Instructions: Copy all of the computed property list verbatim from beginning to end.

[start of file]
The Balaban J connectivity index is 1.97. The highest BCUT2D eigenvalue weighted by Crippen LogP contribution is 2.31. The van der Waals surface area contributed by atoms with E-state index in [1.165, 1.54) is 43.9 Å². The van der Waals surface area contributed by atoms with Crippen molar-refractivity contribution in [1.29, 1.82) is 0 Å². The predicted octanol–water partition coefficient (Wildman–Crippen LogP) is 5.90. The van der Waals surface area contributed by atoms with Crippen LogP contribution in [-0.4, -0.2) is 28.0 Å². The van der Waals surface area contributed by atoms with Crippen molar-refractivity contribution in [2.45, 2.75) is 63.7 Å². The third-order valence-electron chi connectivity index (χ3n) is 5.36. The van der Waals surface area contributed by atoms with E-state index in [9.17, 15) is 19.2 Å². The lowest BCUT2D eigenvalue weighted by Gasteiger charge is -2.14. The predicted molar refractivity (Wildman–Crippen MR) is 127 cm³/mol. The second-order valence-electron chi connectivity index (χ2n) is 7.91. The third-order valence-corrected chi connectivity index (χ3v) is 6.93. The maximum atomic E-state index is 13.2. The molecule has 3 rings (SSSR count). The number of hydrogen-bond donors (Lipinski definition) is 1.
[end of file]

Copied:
The Balaban J connectivity index is 1.97. The highest BCUT2D eigenvalue weighted by Crippen LogP contribution is 2.31. The van der Waals surface area contributed by atoms with E-state index in [1.165, 1.54) is 43.9 Å². The van der Waals surface area contributed by atoms with Crippen molar-refractivity contribution in [1.29, 1.82) is 0 Å². The predicted octanol–water partition coefficient (Wildman–Crippen LogP) is 5.90. The van der Waals surface area contributed by atoms with Crippen LogP contribution in [-0.4, -0.2) is 28.0 Å². The van der Waals surface area contributed by atoms with Crippen molar-refractivity contribution in [2.45, 2.75) is 63.7 Å². The third-order valence-electron chi connectivity index (χ3n) is 5.36. The van der Waals surface area contributed by atoms with E-state index in [9.17, 15) is 19.2 Å². The lowest BCUT2D eigenvalue weighted by Gasteiger charge is -2.14. The predicted molar refractivity (Wildman–Crippen MR) is 127 cm³/mol. The second-order valence-electron chi connectivity index (χ2n) is 7.91. The third-order valence-corrected chi connectivity index (χ3v) is 6.93. The maximum atomic E-state index is 13.2. The molecule has 3 rings (SSSR count). The number of hydrogen-bond donors (Lipinski definition) is 1.